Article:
One of the other main causes of traumatic brain injuries is a fall. Falls happen every day, but some are serious enough to cause serious problems. Some examples of falls that might result in a TBI are falling off a ladder, falling from a scaffold or even falling down the stairs. It doesn’t necessarily need to be a fall from a great height. All it takes is an impact to the head to potentially result in a TBI.
4. Workplace Hazards
A worker can trip, fall or slip while on the job and hit their head. You could also be hit in the head by falling debris. While helmets are designed to provide some protection, they can fall short in protecting you from falling materials or tools as they should. Construction workers, warehouse workers and employees in large retail stores are all at risk of being hit by some form of debris. Nearly all workplaces contain some hazards, and some of these can result in TBIs for employees.
Most people are aware of the NFL’s highly reported issue of former players with TBIs, but TBIs can happen in many other sports as well: hockey, soccer, rugby or boxing, for instance. Basically, the danger of a TBI increases in any sport that features high-impact collisions. As an athlete’s head collides with another player’s helmet, the ground or any other surface, their brain can bounce against their skull, causing a concussion or a more serious form of TBI.
Can You File a Claim for a Concussion or Other Closed TBIs?
If you have suffered a concussion after a motor vehicle accident or a workplace incident, you may be able to make a claim, based on both the medical injuries you sustained and any emotional pain or suffering you experienced. However, you will need to prove another party was responsible for the accident, and it is essential to have medical evidence to support your claim.
Remember, concussions are like many medical injuries. They do not always appear right away. Post-concussion syndrome affects about 10 percent of people who have suffered a TBI. These symptoms can last for many weeks or even months once they appear.
If your post-concussion syndrome is the result of a vehicle or workplace accident, the key to filing a successful claim is the medical report. If the doctor believes your symptoms stem from the accident in which you suffered a TBI, that creates a solid basis for a claim or lawsuit.
Normally, someone who has filed a claim for damages based on a TBI-related medical condition can only do so if their physician believes the accident that led to the TBI caused this condition, and can offer medical proof. If you have suffered a concussion, however, and your doctor does not believe any related symptoms are the result of a vehicle or workplace accident, you cannot start a claim for damages.
You may go to another doctor for a second opinion, though.
If you do make an accident claim, it should also include compensation for any pain or suffering, depending on any testimony you might give and any medical evidence your doctor could present. The doctor needs to be able to definitively show you have suffered a concussion, this concussion resulted from your vehicle or workplace injury and any of the symptoms mentioned above are a result of this traumatic brain injury.
The most significant detriment to filing a claim involving post-concussion syndrome is that the symptoms can be hard to detect or blame on a brain injury. It will occasionally make settling with an insurance company difficult, because those companies want any claim to be straightforward with obvious medical problems. Normally, insurance companies will not offer adequate compensation for anyone suffering from a concussion or a TBI, and it is very likely you will need to go to trial.
If you do find yourself in court over a claim, it is vital to explain your symptoms and medical issues as clearly as possible. The jury will want to know how long you been suffering from the symptoms, how they have negatively affected your life and if they are disabling in any way. When you consider these factors — as well as the general truth that you should never represent yourself in a trial — you can see why it is so important to work with a lawyer if you have filed a claim based on post-concussion syndrome caused by a TBI.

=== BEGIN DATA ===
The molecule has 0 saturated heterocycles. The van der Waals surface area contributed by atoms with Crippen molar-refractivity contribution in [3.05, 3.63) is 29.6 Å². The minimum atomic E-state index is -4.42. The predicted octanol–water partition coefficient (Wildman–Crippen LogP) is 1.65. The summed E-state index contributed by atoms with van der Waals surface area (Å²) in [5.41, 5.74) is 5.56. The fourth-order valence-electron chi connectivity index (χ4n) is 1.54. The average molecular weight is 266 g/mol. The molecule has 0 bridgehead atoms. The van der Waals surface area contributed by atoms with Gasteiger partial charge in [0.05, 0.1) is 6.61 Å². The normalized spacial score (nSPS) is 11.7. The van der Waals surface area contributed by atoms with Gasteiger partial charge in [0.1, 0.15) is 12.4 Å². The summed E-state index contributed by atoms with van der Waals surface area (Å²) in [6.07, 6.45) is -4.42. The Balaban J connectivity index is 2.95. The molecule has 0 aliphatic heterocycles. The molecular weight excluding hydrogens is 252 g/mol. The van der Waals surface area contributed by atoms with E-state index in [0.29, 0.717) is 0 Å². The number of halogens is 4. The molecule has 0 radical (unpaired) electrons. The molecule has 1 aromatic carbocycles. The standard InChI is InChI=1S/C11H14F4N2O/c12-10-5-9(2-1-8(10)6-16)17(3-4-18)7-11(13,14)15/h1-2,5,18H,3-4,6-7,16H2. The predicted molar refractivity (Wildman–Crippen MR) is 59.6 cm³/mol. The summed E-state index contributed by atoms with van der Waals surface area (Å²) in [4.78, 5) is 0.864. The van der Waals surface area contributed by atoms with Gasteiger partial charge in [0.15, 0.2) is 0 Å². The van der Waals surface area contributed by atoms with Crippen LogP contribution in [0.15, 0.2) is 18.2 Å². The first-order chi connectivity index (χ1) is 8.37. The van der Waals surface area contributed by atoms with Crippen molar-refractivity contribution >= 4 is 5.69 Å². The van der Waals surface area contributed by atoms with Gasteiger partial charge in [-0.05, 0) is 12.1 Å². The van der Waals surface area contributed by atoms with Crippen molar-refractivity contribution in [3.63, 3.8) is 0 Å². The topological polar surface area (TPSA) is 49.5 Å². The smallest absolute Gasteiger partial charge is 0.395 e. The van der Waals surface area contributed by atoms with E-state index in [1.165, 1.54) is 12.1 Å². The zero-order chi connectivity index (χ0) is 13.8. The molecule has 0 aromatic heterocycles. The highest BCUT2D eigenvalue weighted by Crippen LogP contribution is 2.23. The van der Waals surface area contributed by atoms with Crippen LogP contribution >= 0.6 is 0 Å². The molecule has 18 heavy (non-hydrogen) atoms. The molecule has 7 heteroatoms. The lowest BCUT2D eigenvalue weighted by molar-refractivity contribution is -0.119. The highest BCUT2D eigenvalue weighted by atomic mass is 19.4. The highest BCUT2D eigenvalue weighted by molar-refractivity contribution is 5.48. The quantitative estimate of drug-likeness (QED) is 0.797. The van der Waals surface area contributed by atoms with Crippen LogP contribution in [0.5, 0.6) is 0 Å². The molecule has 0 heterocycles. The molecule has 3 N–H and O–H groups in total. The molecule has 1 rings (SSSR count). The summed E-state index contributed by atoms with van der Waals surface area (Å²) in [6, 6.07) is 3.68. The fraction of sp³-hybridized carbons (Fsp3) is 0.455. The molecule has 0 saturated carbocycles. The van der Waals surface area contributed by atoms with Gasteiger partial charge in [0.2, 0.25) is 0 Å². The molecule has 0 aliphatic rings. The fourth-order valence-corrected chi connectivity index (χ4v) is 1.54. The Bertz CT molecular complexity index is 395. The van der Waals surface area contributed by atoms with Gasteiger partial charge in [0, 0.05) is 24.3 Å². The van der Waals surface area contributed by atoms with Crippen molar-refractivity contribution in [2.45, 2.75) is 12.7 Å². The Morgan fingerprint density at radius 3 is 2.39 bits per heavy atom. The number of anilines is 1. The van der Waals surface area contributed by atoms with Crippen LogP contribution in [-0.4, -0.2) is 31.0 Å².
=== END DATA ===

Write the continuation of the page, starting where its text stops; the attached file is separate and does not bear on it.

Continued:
Why Should You Hire a Lawyer If You Have Suffered Either an Open or Closed TBI?
Severe or permanent brain injuries face numerous difficulties to overcome when filing a claim. Since most insurance companies won’t settle, or settle for much less, with someone who suffered a TBI, you should hire a traumatic brain injury lawyer to help you in this case.
1. TBI cases are complex and difficult to prove.
As noted above, both medical and legal issues are involved with proving a TBI claim. Juries understand much more clearly if someone has filed a claim for a broken arm or a leg or an injured back. Proving to a jury or a judge that you have suffered serious consequences because of the TBI requires the expertise of a legal team who have dealt with these issues before.
2. A TBI claim can be costly to litigate.
If you are going to prove your TBI led to your post-concussion syndrome and it has severely affected your life and your earning ability, you are going to need lots of medical and legal help that can be a challenge to pay for out of pocket. In most cases, attorneys will not charge a fee unless they have successfully argued your case. If your TBI has led to financial difficulties, work with your lawyer on a payment plan.
3. No one can take advantage of you.
Suffering a brain injury is no small thing. If you look over the symptoms listed above, it is easy to see how a claimant with a TBI can suffer memory lapses and have difficulty concentrating. It is the sort of thing an insurance company will take advantage of if you do not have someone looking out for your best interests. When you work with a trusted lawyer who has experience dealing with TBIs, no insurance company will be able to walk over you.
4. A lawyer will make sure any settlement will fairly compensate you.
When someone has been suffering from post-concussion syndrome or even a more severe TBI for any extended period, the normal human reaction would be to try to settle as soon as possible. But this is one way in which a lawyer can protect their client. Even if the insurance company has offered a relatively large settlement amount, it is the lawyer’s job to make sure that sum of money will help their client with medical bills and lost wages for the duration of the time they are incapacitated.
Let KBG Injury Law Help You If You Have Suffered a TBI
If you have sustained a TBI, it is essential to seek immediate medical attention and legal representation. Contact KBG Injury Law if you would like to speak with an attorney in Pennsylvania about your situation.
You can call us at 800-509-1011 or visit our contact us page and tell us why you wish to file a claim. One of our team of experienced TBI lawyers will contact you as soon as possible.